Steve HogarthSteve HogarthSteve Hogarth & Jennifer RotherySteve Hogarth

We’d known for weeks that Brave would be played on this evening, so we’d been speculating about what the second set would consist of – I was assuming (and asserting) that it’d be all the more emotional songs, to continue the theme. And I wasn’t entirely wrong, this was the evening they played Out Of This World complete with the film of the Bluebird crash – always an emotional moment. But they did play some other stuff like Warm Wet Circles which was more upbeat and bouncy πŸ™‚

After the gig we split into two groups like the previous evening (tho not quite of the same composition – Paul had caught the lurgy so headed back to the chalet), and thankfully the queue for beer in the Adventure Factory was better managed this time and we got drinks quicker πŸ™‚ (And I was feeling up to beer again!) We met up with Tim, who works with J, while we were there and after a few beers headed back to the chalet for more. Tim provided us with the weekend’s lasting joke, I think πŸ™‚ While we were all sitting in the living room we heard footsteps on the top flight of stairs & all the lights dimmed. Tim said “who’s that? Beelzebub??” … given where people were, it had to be Paul letting his cold affect his masking of his dark powers πŸ˜‰

Sunday 10th March

Started the day without a hangover, always a plus πŸ™‚ We spent lunch in search of vegetables, but still failing to find much – always the problem at that Center Parcs, the food isn’t great. J also took charge of the camera over lunch because he’d noticed I wasn’t taking enough photos of the people we were with, so we have a few from this morning/afternoon.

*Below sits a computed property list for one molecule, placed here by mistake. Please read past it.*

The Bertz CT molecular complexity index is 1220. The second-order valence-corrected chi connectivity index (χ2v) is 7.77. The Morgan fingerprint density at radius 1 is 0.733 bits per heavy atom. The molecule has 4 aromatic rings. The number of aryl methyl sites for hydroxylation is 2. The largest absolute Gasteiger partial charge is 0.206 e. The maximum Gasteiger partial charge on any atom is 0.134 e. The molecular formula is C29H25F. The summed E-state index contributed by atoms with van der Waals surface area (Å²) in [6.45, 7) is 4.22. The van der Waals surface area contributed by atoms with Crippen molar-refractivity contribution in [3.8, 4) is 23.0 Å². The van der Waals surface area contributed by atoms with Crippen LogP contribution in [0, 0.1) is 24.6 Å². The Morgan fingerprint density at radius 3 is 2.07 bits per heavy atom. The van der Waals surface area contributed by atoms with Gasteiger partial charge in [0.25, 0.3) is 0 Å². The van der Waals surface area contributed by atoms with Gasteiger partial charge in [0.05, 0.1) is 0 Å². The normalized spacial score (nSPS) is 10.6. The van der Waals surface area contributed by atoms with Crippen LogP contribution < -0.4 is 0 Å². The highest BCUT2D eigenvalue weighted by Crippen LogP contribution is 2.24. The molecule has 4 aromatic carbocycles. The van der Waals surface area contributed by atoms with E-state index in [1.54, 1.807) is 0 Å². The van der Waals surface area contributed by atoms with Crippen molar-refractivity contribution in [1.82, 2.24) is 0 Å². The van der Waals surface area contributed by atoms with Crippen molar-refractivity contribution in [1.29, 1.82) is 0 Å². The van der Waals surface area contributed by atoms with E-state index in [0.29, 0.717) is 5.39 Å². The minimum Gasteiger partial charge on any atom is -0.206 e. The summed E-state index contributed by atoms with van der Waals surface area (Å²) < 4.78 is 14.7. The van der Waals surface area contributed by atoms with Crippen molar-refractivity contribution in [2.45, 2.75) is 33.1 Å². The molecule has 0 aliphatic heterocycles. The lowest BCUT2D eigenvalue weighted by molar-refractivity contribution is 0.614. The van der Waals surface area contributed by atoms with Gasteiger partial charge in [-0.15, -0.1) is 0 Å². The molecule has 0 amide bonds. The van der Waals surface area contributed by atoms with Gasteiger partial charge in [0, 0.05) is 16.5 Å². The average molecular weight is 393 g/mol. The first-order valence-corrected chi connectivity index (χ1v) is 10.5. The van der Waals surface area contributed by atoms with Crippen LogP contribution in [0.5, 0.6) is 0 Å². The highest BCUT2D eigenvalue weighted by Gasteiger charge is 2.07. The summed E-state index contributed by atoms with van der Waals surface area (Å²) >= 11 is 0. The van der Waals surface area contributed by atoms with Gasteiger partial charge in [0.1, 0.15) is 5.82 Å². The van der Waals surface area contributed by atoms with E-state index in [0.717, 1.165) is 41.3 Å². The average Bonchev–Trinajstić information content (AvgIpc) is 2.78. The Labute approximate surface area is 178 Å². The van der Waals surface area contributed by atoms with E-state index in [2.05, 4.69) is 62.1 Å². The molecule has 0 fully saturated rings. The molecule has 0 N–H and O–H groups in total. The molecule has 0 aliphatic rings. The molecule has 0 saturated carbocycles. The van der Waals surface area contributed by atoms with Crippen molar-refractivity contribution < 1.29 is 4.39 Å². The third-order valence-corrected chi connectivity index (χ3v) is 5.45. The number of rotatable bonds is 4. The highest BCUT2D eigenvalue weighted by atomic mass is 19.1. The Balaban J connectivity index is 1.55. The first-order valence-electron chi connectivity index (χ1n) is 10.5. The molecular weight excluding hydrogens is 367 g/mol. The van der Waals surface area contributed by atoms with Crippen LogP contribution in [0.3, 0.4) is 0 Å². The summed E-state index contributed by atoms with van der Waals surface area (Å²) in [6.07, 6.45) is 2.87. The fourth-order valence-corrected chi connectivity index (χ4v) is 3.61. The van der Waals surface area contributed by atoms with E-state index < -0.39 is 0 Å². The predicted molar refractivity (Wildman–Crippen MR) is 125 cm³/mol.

Modern Socialising ...

Then it was off to the main tent for the afternoon – the temperature was dropping from the almost spring-like temperatures it had been down to the more arctic weather we’ve had since, so queueing was particularly chilly today. There’s a youtube vid of the queue for this (sped up) – look for us around the 0.44 mark.

The afternoon’s delights included the final of the quiz, which included a round on prices of various “collectibles” on e-bay – stumping the band more than the fans, unsurprisingly. Then there was the Q&A session with the band, which was the normal sort of thing – one question that stuck in my mind was someone had asked Rothery 10 years ago in a convention Q&A where he saw the band in 10 years, so they asked again this year. The answer was much the same, too “hope there is a band, see no reason why not, hope we’re still doing conventions”. In answer to another question h also let slip that he’s touring with Richard Barbieri later this year, so that gave us the next gig we needed to sort out tickets for πŸ˜‰